For instance, a significant increase in risk has been found depending on the age of a father, especially if he is in his 40s or older. Moreover, Valproate, a drug used to treat epilepsy and other neuropsychological disorders, has been found to significantly increase the risk if used during pregnancy.

“Every piece of legitimate evidence we have suggests that the causes of autism are present in utero,” said David Mandell, director of the Penn Center for Mental Health at the University of Pennsylvania, in an email. “To the extent that environmental factors are causative, they likely interact with genetic risk factors in the womb.”

“Abnormalities in brain function and organization are likely present during fetal development, even though the behavioral ramifications may not be seen for years in some children,” Catherine Lord of the Center for Autism Research and Treatment at the University of California-Los Angeles said in an email.

Of course, even if a link to air pollution is not yet proved, that does not mean it can be ruled out. “It’s hard to disagree with the opinion that exposure to neurotoxins and air pollution is bad for our health and that we should be doing more to protect our environment and prevent these exposures,” Maureen Durkin, chair of the Department of Population Health Sciences at the University of Wisconsin-Madison, said in an email. “Credible research into the causal links of these exposures to autism specifically is difficult to do but should be done and critically evaluated to inform environmental policies.”

Shanahan told Newsweek that she “wholeheartedly attributes” her daughter’s autism “to environmental toxins.”

‘Our own medications’

“Pharmaceutical medicine” sounds like code for vaccines, given that she links it in the same sentence with “one shot on top of another shot on top of another shot” during childhood — and it’s hard to imagine what that might refer to other than multiple vaccines, a mainstay of childhood medicine. But a link to autism has been debunked in study after study.

Fears about a link between autism and vaccines started in 1998 after the publication of a genuine hoax — the Wakefield study, in the journal Lancet. Based on a supposedly random sample of 12 children, now-discredited anti-vaccine activist and former physician Andrew Wakefield suggested that the measles, mumps and rubella (MMR) vaccine led to gastrointestinal symptoms, which in turn put harmful proteins in the bloodstream that resulted in autism.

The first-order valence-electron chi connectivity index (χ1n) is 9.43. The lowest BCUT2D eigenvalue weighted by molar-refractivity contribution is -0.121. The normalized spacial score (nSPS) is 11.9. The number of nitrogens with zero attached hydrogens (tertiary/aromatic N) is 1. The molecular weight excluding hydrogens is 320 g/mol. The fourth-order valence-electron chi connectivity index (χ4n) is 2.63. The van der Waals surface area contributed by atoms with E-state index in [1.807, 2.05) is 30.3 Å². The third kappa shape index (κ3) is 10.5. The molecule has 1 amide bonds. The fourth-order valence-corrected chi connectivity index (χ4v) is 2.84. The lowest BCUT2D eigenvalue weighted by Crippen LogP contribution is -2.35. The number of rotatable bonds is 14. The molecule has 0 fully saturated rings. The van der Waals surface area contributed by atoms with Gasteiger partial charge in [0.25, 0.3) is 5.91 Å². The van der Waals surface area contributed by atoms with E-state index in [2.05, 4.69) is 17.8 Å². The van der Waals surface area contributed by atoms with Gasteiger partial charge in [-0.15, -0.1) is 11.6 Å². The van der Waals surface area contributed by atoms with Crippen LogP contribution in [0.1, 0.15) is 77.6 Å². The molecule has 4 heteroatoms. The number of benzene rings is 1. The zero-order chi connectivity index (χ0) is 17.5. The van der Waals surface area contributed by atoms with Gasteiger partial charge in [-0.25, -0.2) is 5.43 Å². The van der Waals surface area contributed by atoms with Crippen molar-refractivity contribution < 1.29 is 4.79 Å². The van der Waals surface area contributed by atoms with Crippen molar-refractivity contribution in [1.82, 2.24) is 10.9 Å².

Dozens of studies followed, including one that studied 1.8 million children over 14 years, all of which showed there was no link. Eventually, it was revealed that Wakefield had received secret payments from a lawyer seeking to sue MMR manufacturers and who supplied some of the patients, had filed a patent application for his own measles vaccine, and had misrepresented or altered medical histories of the 12 patients. In 2010, the article was retracted and Wakefield lost his medical license.

But the damage has never been erased, as fears about a link between vaccines and autism persist among parents. “There are dozens of studies looking at autism and vaccines, and they don’t show a link,” said Alison Singer, president of the Autism Science Foundation, which has posted dozens of studies on its website. “It is not even a case of needing to do more research.”

‘No single safety study can assess the cumulative impact’

This is a false construct, asking for a study that experts say would be unethical — as a randomized study would require a group that took no vaccines, exposing them to potentially dangerous risks — and would not be informative. “It is an untestable hypothesis,” Offit said.

In 2002, Offit co-wrote a report for the American Academy of Pediatrics that reviewed existing studies and concluded that children respond to multiple vaccines given at the same time in a manner similar to individual vaccines. “Current studies do not support the hypothesis that multiple vaccines overwhelm, weaken, or ‘use up’ the immune system,’ ” the study said. “On the contrary, young infants have an enormous capacity to respond to multiple vaccines, as well as to the many other challenges present in the environment.”